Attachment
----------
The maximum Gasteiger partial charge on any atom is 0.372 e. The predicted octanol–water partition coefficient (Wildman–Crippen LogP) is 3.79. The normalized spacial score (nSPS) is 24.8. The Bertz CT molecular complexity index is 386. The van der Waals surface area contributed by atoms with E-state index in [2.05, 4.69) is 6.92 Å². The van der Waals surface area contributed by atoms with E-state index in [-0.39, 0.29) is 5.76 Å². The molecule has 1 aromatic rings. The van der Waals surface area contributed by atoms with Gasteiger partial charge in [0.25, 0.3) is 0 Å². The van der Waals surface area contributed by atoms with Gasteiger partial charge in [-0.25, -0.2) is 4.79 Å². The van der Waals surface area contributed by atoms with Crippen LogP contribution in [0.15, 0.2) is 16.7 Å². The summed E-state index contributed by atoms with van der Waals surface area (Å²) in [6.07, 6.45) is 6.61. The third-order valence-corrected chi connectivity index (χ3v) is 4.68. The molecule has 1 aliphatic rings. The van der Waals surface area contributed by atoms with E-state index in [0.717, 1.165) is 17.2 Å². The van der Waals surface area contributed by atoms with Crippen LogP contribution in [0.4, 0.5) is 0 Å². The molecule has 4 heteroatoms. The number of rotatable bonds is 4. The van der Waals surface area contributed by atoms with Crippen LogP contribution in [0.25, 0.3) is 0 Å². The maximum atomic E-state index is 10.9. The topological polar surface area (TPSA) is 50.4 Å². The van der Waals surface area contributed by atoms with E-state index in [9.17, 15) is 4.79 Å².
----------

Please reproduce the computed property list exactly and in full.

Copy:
The maximum Gasteiger partial charge on any atom is 0.372 e. The predicted octanol–water partition coefficient (Wildman–Crippen LogP) is 3.79. The normalized spacial score (nSPS) is 24.8. The Bertz CT molecular complexity index is 386. The van der Waals surface area contributed by atoms with E-state index in [2.05, 4.69) is 6.92 Å². The van der Waals surface area contributed by atoms with E-state index in [-0.39, 0.29) is 5.76 Å². The molecule has 1 aromatic rings. The van der Waals surface area contributed by atoms with Gasteiger partial charge in [0.25, 0.3) is 0 Å². The van der Waals surface area contributed by atoms with Gasteiger partial charge in [-0.25, -0.2) is 4.79 Å². The van der Waals surface area contributed by atoms with Crippen LogP contribution in [0.15, 0.2) is 16.7 Å². The summed E-state index contributed by atoms with van der Waals surface area (Å²) in [6.07, 6.45) is 6.61. The third-order valence-corrected chi connectivity index (χ3v) is 4.68. The molecule has 1 aliphatic rings. The van der Waals surface area contributed by atoms with E-state index in [0.717, 1.165) is 17.2 Å². The van der Waals surface area contributed by atoms with Crippen LogP contribution in [0.4, 0.5) is 0 Å². The molecule has 4 heteroatoms. The number of rotatable bonds is 4. The van der Waals surface area contributed by atoms with Crippen LogP contribution in [0.25, 0.3) is 0 Å². The maximum atomic E-state index is 10.9. The topological polar surface area (TPSA) is 50.4 Å². The van der Waals surface area contributed by atoms with E-state index in [9.17, 15) is 4.79 Å².